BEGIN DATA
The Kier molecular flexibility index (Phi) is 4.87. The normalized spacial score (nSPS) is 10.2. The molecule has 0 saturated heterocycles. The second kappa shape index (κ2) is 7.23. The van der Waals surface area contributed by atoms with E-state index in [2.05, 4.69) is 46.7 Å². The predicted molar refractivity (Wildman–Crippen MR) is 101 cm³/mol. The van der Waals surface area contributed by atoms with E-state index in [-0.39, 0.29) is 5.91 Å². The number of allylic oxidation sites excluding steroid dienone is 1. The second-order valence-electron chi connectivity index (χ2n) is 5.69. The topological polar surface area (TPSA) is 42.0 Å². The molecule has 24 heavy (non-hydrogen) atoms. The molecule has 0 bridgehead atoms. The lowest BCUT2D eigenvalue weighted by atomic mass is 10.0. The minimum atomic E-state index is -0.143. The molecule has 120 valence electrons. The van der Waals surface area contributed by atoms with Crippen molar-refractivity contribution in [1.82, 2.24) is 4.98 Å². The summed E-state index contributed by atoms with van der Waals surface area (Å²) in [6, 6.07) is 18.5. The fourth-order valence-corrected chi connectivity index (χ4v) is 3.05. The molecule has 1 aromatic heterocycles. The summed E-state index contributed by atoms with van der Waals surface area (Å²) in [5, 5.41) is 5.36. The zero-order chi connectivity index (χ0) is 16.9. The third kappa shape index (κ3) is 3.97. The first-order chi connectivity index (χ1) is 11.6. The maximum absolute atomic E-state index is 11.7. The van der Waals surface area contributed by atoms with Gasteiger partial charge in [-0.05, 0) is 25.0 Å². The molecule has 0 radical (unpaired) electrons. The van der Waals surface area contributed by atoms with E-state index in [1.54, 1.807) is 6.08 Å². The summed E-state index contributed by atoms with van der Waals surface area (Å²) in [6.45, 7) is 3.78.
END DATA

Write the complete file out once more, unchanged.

The Kier molecular flexibility index (Phi) is 4.87. The normalized spacial score (nSPS) is 10.2. The molecule has 0 saturated heterocycles. The second kappa shape index (κ2) is 7.23. The van der Waals surface area contributed by atoms with E-state index in [2.05, 4.69) is 46.7 Å². The predicted molar refractivity (Wildman–Crippen MR) is 101 cm³/mol. The van der Waals surface area contributed by atoms with E-state index in [-0.39, 0.29) is 5.91 Å². The number of allylic oxidation sites excluding steroid dienone is 1. The second-order valence-electron chi connectivity index (χ2n) is 5.69. The topological polar surface area (TPSA) is 42.0 Å². The molecule has 24 heavy (non-hydrogen) atoms. The molecule has 0 bridgehead atoms. The lowest BCUT2D eigenvalue weighted by atomic mass is 10.0. The minimum atomic E-state index is -0.143. The molecule has 120 valence electrons. The van der Waals surface area contributed by atoms with Crippen molar-refractivity contribution in [1.82, 2.24) is 4.98 Å². The summed E-state index contributed by atoms with van der Waals surface area (Å²) in [6, 6.07) is 18.5. The fourth-order valence-corrected chi connectivity index (χ4v) is 3.05. The molecule has 1 aromatic heterocycles. The summed E-state index contributed by atoms with van der Waals surface area (Å²) in [5, 5.41) is 5.36. The zero-order chi connectivity index (χ0) is 16.9. The third kappa shape index (κ3) is 3.97. The first-order chi connectivity index (χ1) is 11.6. The maximum absolute atomic E-state index is 11.7. The van der Waals surface area contributed by atoms with Gasteiger partial charge in [-0.05, 0) is 25.0 Å². The molecule has 0 radical (unpaired) electrons. The van der Waals surface area contributed by atoms with E-state index in [1.54, 1.807) is 6.08 Å². The summed E-state index contributed by atoms with van der Waals surface area (Å²) in [6.45, 7) is 3.78.